IV. Based on measurements

In the ancient era, the length, height, width, etc. was measured by ‘fingers’. The finger is the unit for measuring any solid object called ‘Angula’. For the measurement of body structure, one should consider the width of own figures. Based on dimensions, the marma are classified into five categories:

  1. Eka angula (one finger in dimension)
  2. Dwi angula (two fingers in dimension)
  3. Traya angula (three fingers in dimension)
  4. Chatwari angula (four fingers in dimension)/ panitala (size of own palm)
  5. Ardha Angula (half angula) [Su. Sha. Ghanekar Tika 6/39].

The ek angula marmas are 12, dwi angula are 6, traya angula are 4, chatwari angula are 27 and ardha angula marmas are 58.

V. Based on predominance of elements

As each marma has a predominance of one or two basic elements, it has been divided into five groups:

  1. Agni dominant
  2. Agni-soma dominant
  3. Vayu dominant
  4. Soma dominant
  5. Agni-vayu dominant.

The name, number, and classification of marma is given in table 1.

The location, symptoms and, structural anatomy of individual marma is given in table 2.

Importance of marma in preservation of health and prevention of disease

Understanding the vital areas of our body is essential while treating the patient with yantra (medical equipment), shastra (surgical instruments), kshara (corrosive chemicals like alkali) and agni (cautery). [Su.Sa. Sutra Sthana 1/1] During these procedures, the surgeon should have complete knowledge of marma (vital parts). Otherwise, instead of benefits, the patient may land in specific complications. Injury to the marma or in the periphery of the marma site can bring patient’s life in danger [Su. Sa. Sharira Sthana Ghanekar Tika 6/40]. For this reason, knowledge of marma sharira is considered as half part of surgery. [Su. Sa. Sharira Sthana Ghanekar Tika 6/44] The treatment of certain marma with their signs and symptoms of infliction is mentioned. Infliction to kshipra and talahridaya marma (located in palms and soles) causes profuse bleeding that aggravates vata and may prove fatal for life. In such a condition, a surgeon can amputate the distal part of the extremity from the wrist or ankle to save the patient. [Su. Sa. Sharira Sthana Ghanekar Tika 6/42-43]

While performing surgery the surgeon should know the vivid structural anatomy and its variation with probabilities of that particular region. In Cholecystectomy, the surgeon should know the variations in biliary apparatus otherwise bile leaks in peritoneum leads to biliary peritonitis and causes death. Similarly during open reduction surgery on elbow joint dislocation with fracture may damage ulnar, radial, or median nerve can cause paralysis.

During spinal surgeries there may be the chances of trauma to spinal roots that leads to lower motor neuron palsy.

The neck is the most delicate region of our body while performing the surgeries on neck region for example in thyroidectomy severe bleeding may obstruct air way leads to respiratory distress, or sometime injury to recurrent laryngeal nerve causes permanent hoarse voice.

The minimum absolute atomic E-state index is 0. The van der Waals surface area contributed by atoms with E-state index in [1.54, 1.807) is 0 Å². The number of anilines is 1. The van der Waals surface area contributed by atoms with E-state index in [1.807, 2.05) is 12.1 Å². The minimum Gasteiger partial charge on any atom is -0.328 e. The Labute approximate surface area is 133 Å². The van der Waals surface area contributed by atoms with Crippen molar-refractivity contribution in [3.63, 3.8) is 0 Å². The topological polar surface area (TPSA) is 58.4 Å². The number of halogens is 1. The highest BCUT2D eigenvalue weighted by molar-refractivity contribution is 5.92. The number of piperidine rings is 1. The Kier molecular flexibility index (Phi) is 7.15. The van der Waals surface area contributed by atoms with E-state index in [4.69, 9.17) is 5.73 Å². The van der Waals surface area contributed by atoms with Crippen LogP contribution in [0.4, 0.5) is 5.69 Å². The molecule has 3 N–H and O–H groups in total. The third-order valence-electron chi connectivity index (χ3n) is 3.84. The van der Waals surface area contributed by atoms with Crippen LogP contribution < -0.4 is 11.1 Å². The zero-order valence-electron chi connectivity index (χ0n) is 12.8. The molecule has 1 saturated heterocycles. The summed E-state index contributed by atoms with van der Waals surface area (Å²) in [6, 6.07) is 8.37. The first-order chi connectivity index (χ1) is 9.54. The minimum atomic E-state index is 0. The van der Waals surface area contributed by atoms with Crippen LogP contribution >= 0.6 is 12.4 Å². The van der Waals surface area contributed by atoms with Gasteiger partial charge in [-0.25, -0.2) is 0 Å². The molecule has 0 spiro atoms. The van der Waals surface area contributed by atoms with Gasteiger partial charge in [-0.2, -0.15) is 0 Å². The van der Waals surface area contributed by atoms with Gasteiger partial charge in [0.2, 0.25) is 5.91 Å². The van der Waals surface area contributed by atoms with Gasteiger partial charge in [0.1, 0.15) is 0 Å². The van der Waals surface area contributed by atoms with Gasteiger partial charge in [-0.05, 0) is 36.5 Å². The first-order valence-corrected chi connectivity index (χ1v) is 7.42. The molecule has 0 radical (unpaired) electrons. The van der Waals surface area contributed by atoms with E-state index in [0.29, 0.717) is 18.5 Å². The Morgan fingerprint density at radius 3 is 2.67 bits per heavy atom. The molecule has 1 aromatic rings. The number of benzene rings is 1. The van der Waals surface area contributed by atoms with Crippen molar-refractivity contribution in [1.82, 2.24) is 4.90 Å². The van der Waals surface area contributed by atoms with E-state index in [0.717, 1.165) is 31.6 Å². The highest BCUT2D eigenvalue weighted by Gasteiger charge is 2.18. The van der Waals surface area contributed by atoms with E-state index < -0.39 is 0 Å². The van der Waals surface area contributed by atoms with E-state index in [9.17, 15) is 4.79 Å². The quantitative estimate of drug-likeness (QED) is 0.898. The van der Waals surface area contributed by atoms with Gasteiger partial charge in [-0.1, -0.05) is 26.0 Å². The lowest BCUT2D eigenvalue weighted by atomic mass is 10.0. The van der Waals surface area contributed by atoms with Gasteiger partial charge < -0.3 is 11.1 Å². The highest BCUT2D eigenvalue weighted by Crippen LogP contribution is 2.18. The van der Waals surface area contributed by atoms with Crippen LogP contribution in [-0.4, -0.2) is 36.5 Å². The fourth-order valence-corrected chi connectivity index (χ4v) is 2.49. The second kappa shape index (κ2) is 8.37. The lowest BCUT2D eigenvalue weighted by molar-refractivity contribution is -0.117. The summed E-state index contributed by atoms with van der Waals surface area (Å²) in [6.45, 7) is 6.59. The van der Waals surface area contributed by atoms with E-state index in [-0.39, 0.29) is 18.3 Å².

Common symptoms due to injury to marma

Heaviness, drowsiness, dizziness, syncope, cold extremity, perspiration, vomiting, and dyspnea are common symptoms due to marma's infliction [A. Sa. Sharira Sthana 7]. Giddiness, delirium, falling, confusion, loss of movement, seizures, fever, laxity in body parts, fainting, dyspnea, severe pain caused by vata, bleeding that appears like meat wash (mamsa dhavana) and loss of sensory perception are the general symptoms of injury to vital part.[Su. Sa. Sutra Sthana 25/34-35]

Marma chikitsa (marma therapy) in the south Indian system of medicine

South Indian practitioners have developed specific therapies based on vital points different from ayurvedic classics. In Kerala, the knowledge of marma is preserved in the form of ‘Kalaripayattu’. In Malayalam, kalari literally means ‘practice ground’ & payattu means ‘exercise’. Practitioners of Kalaripayattu employ the knowledge of marma for self-defense techniques & healing purposes.

Synonyms

Marma, Varmam (Siddha), Praanasakthi (sage Patanjali), Vethasatthi (Thriumoolar), Marma Vidyaka (Telgu), Kaalam, Puravi, Yogam, Saram, Pranam, Swaasam, Kalai, Sivam, Vassi.

Marma therapy in Siddha medicine

According to Siddha medicine, Varmam points (vital points) are the places in the body where the subtle Varmam energy is found.[1] There are 108 such vital points in the human body divided into two groups: Padu marma and Thodu marma. The Padu marmas are 12 and Thodu marmas are 96 in number. Clinically the Padu marmas are essential. Manipulating or stimulating marma points in the management of diseases is called ‘marma chikitsa (marma therapy)’ and humans have the inherent power to heal through these points. Through stimulation of marma by various means and methods, the prana (vital energy) existing in it may be directed to remove blockages (even in remotely connected areas) and stimulate energy flow thus resulting in a state of healthy body, mind, and spirit. A judicious application of pressure on appropriate marma can restore the normal functioning of prana (in affected body parts) where improper manipulation may cause severe pain, disability, deformity and even death.[2]